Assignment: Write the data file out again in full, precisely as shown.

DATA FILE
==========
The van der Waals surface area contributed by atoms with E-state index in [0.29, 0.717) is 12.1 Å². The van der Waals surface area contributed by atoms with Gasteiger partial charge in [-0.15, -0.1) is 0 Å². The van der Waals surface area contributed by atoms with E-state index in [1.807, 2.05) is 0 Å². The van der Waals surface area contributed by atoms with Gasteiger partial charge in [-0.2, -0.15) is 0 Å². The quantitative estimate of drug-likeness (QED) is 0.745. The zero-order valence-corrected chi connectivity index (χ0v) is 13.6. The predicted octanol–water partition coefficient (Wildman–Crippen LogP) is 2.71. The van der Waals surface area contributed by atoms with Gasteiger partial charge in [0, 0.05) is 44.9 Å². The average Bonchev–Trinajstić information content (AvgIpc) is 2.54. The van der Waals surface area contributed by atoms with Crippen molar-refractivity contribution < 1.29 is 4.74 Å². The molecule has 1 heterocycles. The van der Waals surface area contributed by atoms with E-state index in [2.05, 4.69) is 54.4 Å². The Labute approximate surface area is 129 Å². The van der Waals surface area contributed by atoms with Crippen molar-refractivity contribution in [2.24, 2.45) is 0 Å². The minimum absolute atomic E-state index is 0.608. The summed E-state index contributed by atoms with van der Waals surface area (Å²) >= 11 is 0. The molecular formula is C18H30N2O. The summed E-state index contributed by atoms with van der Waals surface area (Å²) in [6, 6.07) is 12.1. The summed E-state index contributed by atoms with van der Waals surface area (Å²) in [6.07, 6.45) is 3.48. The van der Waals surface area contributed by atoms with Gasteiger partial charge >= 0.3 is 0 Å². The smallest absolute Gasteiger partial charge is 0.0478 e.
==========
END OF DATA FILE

The van der Waals surface area contributed by atoms with E-state index in [0.29, 0.717) is 12.1 Å². The van der Waals surface area contributed by atoms with Gasteiger partial charge in [-0.15, -0.1) is 0 Å². The van der Waals surface area contributed by atoms with E-state index in [1.807, 2.05) is 0 Å². The van der Waals surface area contributed by atoms with Gasteiger partial charge in [-0.2, -0.15) is 0 Å². The quantitative estimate of drug-likeness (QED) is 0.745. The zero-order valence-corrected chi connectivity index (χ0v) is 13.6. The predicted octanol–water partition coefficient (Wildman–Crippen LogP) is 2.71. The van der Waals surface area contributed by atoms with Gasteiger partial charge in [0, 0.05) is 44.9 Å². The average Bonchev–Trinajstić information content (AvgIpc) is 2.54. The van der Waals surface area contributed by atoms with Crippen molar-refractivity contribution < 1.29 is 4.74 Å². The molecule has 1 heterocycles. The van der Waals surface area contributed by atoms with E-state index in [2.05, 4.69) is 54.4 Å². The Labute approximate surface area is 129 Å². The van der Waals surface area contributed by atoms with Crippen molar-refractivity contribution in [2.24, 2.45) is 0 Å². The minimum absolute atomic E-state index is 0.608. The summed E-state index contributed by atoms with van der Waals surface area (Å²) >= 11 is 0. The molecular formula is C18H30N2O. The summed E-state index contributed by atoms with van der Waals surface area (Å²) in [6, 6.07) is 12.1. The summed E-state index contributed by atoms with van der Waals surface area (Å²) in [6.07, 6.45) is 3.48. The van der Waals surface area contributed by atoms with Gasteiger partial charge >= 0.3 is 0 Å². The smallest absolute Gasteiger partial charge is 0.0478 e.